Gender budgeting requires more robust and intersectional process, finds study

The Gender Budget Statement (GBS) released by the Tamil Nadu government shows a need for an intersectional and decentralised gender budgeting process, according to a fact file on the statement conducted by the Information and Resource Centre for the Deprived Urban Communities (IRCDUC).

According to the GBS, Rs. 1.22 lakh crore was allocated for the welfare of women under various schemes where women beneficiaries ranged from 30%-100%.

Split into three parts, under Part A, a total of Rs. 27,915 crore was allocated for schemes that are targeted only for women, in Part B, about Rs. 39,176 crore was allocated for schemes where the women beneficiaries range from 40-99%, and Rs. 55,739 crore in Part C for schemes where at least 30% beneficiaries are women.

The fact file finds that the GBS of other States and the Union government has only Part A and Part B while the Tamil Nadu government has also introduced Part C. According to a senior official from the Social Welfare department, Part C comprises schemes which are gender neutral and gender blind, hence schemes which benefit transpersons and others would come under this.

Drawing a parallel to the Punjab government’s Gender Budget, which also includes a Part C, S. Kamatchi, assistant director, Social Watch said “The Punjab government’s gender budget, which has a Part C, has scheme-supported narration. How can Part C in the Tamil Nadu GBS be more when compared to the other two parts?”

The analysis also pointed out that the Tamil Nadu government presents the GBS as one of the appendices to the Budget Memorandum in the State Assembly while nearly 11 other States present it as a separate document.

The fact file also showed that 96.2% of the budget estimate for the financial year 2024-2025 is for the social welfare and nutrition sector in Part A with the second being education, culture and sports sector. Sectors such as water supply, sanitation, housing and urban development and labour & labour welfare have received only negligent funding in Part A which is for women-targeted schemes.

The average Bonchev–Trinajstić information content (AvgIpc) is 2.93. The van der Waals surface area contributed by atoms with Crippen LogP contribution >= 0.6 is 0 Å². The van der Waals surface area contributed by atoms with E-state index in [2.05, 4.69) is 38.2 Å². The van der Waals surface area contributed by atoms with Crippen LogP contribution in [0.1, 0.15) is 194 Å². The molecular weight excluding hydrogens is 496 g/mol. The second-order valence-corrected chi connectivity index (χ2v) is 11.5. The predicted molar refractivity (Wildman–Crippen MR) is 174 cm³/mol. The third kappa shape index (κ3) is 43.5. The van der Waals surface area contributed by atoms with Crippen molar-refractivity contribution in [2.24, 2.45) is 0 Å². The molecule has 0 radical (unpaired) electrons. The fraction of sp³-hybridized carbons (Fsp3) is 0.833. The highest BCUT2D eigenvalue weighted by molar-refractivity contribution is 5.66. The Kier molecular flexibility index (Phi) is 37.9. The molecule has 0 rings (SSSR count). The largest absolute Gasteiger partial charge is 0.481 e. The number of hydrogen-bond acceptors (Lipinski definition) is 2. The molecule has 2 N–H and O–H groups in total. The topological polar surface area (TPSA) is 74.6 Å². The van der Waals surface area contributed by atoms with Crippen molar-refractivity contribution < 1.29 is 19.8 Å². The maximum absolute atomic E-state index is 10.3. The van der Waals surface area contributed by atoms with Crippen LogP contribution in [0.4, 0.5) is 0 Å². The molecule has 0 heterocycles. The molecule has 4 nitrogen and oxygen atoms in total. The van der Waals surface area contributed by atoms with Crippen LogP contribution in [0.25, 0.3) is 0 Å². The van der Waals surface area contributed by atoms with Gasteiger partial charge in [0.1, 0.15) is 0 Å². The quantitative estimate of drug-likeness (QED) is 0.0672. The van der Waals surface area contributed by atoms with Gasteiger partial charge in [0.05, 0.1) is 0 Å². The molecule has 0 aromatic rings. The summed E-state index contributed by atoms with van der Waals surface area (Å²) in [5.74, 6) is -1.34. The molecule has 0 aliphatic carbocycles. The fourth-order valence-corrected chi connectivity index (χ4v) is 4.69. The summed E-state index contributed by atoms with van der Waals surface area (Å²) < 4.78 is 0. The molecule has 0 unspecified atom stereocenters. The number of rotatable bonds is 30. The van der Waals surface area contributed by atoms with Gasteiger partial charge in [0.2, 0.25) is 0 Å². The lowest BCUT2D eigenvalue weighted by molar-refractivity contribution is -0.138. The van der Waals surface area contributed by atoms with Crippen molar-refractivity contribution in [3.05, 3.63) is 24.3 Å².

Lack of Gender Budget Cells

In the guidelines issued by the State government in 2022, Gender Budget Cells were to be formed in every department and they would collect data periodically to measure the impact of the programmes.

According to an RTI from December 2023, it was found that only five departments in the Tamil Nadu government — Rural Development Department; Cooperation, Food and Consumer Protection Department; Agriculture and Farmers Welfare Department; Public Works Department and Commissioner of Social Welfare — had Gender Budgeting Cells. “These cells are necessary to find where policy is lacking to implement schemes with a gender lens,” said Vanessa Peter, founder, IRUCDC.

Womens’ group activists also pointed out that pre-budget consultation, sectoral reviews, gender performance audit or analysis of previous GBS to assess adequacy of estimation. “There needs to be a way for the civil society organisations to be part of the discussion so that beneficial schemes can be formulated. Further there is also a need for a decentralised gender budget which can address issues regarding women from all classes,” added Ms. Kamatchi.

Citing the example of the Punjab government where the Finance Department and Social Security, Women and Child Development Department prepare the GBS, she further added the departments could work together where the Social Welfare department could implement the scheme.

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